Commentary: War on drugs is driving immigrant children north

There is a strong parallel between what is happening on our southern border with the large numbers of unaccompanied immigrant children crossing or attempting to cross into our country and what happened at the beginning of World War II.

Then Jewish parents in Germany sent their children to England to protect them from the Nazis. Today Central American parents are sending their children to our country to protect them from the violence of drug gangs.

It took a huge world effort to destroy the Nazis. However, only the United States can reduce the violence caused by these drug gangs by ending our failed war on drugs and controlling the distribution of all drugs. Note what is happening with marijuana in Colorado and Washington.

Consider a recent front-page story in many newspapers. A 7-year-old boy from a town in Honduras went to find his 13-year-old brother after he went missing near the homes of drug gang members. The next paragraphs describe how the 7-year-old and his older brother were soon found stabbed and shot to death.

The news story then continues by saying that the mothers of children in these areas state that they routinely send their kids to the U.S. to seek safety and sanctuary from the drug gangs — gangs that, of course, never existed before our war on drugs started.

Put yourself in the place of those parents. Who in their right mind would raise their kids in a war zone? Would you? No, you would try to get your children away to a place of safety and probably even try to join them after they were settled.

Similarly, if you had any place in the world to invest your money, why would you choose a war zone — even if you lived there? Of course, this lack of investment creates a lack of legitimate jobs, which, like the drug war, increases poverty. In the meantime, the drug gangs grow stronger because they are the only ones making money — and they are making a lot of it. And as they grow stronger, the government grows weaker, which in turn further reduces investments and leads to more violence and poverty.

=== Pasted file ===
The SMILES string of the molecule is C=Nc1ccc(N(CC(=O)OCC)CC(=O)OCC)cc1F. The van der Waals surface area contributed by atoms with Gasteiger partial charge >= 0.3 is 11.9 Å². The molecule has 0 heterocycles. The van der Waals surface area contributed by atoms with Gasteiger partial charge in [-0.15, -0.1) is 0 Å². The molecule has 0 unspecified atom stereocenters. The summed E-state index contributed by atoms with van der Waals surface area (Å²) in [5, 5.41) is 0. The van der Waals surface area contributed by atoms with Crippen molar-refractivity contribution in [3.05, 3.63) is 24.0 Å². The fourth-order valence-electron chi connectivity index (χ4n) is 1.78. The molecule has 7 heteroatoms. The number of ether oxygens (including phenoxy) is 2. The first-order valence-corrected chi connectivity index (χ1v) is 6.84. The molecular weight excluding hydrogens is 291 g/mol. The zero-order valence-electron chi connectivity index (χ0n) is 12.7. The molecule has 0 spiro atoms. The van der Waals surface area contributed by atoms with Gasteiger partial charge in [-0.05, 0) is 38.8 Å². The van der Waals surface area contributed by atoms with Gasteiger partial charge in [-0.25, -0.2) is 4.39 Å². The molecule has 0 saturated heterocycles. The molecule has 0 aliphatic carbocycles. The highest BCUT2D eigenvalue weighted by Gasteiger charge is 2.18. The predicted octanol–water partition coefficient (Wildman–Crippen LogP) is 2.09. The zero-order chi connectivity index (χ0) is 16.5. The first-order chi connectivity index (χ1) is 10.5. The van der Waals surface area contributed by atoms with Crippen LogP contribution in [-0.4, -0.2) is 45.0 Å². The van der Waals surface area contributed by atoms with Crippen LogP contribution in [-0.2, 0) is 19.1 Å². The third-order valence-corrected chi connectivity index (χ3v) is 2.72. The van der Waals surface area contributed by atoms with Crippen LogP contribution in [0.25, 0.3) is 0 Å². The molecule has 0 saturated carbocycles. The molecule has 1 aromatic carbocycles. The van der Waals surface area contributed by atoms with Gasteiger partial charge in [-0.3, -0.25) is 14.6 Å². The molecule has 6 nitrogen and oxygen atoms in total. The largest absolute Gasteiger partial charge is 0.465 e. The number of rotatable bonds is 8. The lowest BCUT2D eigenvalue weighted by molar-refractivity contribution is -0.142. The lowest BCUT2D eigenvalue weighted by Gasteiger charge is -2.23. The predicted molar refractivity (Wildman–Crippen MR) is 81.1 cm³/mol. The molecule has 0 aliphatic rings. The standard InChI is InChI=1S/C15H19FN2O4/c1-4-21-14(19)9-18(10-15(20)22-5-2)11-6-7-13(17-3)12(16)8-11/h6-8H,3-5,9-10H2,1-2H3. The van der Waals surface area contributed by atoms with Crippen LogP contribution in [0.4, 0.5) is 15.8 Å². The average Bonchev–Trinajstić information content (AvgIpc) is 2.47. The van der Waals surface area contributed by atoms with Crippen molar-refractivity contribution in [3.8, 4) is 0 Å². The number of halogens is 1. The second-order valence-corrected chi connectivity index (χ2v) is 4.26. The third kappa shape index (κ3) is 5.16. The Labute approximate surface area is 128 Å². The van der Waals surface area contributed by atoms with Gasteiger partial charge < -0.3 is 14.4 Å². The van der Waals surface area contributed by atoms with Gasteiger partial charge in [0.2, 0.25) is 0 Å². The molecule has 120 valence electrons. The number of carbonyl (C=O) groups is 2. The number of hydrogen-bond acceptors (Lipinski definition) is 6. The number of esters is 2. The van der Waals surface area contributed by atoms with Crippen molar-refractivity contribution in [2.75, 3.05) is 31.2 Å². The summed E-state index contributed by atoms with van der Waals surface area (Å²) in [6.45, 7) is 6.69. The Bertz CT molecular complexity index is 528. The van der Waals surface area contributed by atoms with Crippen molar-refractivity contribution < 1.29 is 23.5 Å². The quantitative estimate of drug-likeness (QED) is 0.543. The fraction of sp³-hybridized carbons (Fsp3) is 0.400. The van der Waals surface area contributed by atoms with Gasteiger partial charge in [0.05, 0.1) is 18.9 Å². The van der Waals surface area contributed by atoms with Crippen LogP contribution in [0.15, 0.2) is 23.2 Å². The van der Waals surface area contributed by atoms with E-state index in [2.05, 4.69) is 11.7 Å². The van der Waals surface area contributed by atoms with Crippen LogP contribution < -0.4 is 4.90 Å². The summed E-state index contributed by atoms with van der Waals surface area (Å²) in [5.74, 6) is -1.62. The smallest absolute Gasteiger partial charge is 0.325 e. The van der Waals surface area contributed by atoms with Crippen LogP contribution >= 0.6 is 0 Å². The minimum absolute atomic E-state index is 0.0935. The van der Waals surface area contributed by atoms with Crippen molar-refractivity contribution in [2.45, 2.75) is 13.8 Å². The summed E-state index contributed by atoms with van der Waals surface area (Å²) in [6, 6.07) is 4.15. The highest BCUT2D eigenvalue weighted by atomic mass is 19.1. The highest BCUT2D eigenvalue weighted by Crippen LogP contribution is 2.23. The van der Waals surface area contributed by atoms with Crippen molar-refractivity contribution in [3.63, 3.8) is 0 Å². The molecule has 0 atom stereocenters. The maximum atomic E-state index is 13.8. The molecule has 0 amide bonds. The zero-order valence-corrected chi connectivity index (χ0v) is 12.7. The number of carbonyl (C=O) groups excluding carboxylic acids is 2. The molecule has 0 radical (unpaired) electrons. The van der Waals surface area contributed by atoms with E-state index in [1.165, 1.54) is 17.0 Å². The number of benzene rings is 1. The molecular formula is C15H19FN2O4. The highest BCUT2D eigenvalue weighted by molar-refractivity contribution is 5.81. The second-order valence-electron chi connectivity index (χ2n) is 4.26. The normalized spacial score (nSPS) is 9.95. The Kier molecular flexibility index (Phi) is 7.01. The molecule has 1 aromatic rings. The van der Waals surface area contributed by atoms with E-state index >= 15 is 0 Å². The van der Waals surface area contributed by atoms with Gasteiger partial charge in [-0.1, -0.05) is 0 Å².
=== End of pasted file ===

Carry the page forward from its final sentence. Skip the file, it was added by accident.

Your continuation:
So who doesn't want sanctuary from this situation? The parents are choosing safety and a better life for their children. And faced with these prospects, they are not concerned about whether their actions are illegal. Furthermore, since drug money comes from our country, directly helping to cause their plight, maybe we have a moral responsibility to help them.

As another example, look at northern Mexico, which is an economic wasteland compared to what it was before former Mexican President Felipe Calderon began his own war on drugs. And, as a result, now most of northern Mexico is literally run by the drug gangs, which have more money and guns than the police. But in many ways that does not make any difference, because so many policemen are on the drug gangs' payroll anyway.

So why does the government of Mexico not call a halt to so much carnage, misery and despair? Maybe it is because of the $20-billion "bribe" that our government provides every year to continue to pursue drug interdiction on our behalf. By the way, this is also occurring with the substantial grants (bribes) our federal government provides every year to many police departments in cities all around our country, which expressly require the money to be used to fight the war on drugs.

Throughout the Americas, people are beginning to understand that the tragedies are inflicted upon them and their communities not because of drugs but because of our war on drugs. Our policy of drug prohibition is the most damaging policy in the recent history of our country — and far more damaging than the policy of alcohol prohibition.

This is true also in Mexico, Central and South America, Afghanistan, Thailand and just about everywhere else in the world.

Fortunately, with the passage in 2012 of the initiatives in Colorado and Washington to regulate marijuana for adults, and with the recent decision by the government of Uruguay to regulate the sale of these drugs, the repeal of our policy of drug prohibition is in sight.

The reality is that Mexican drug gangs could raise illegal vineyards in our national forests in competition with Robert Mondavi, but they don't because there is no money in it. The same reality applies to other drugs as well.

But look at all of the misery and destruction that will continue to be inflicted upon so many people before that repeal is realized, like the huge migration of unaccompanied minors up to our border from countries like Honduras. We couldn't do it worse if we tried.

Former Daily Pilot columnists JAMES P. GRAY is a retired judge of the Superior Court in Orange County.

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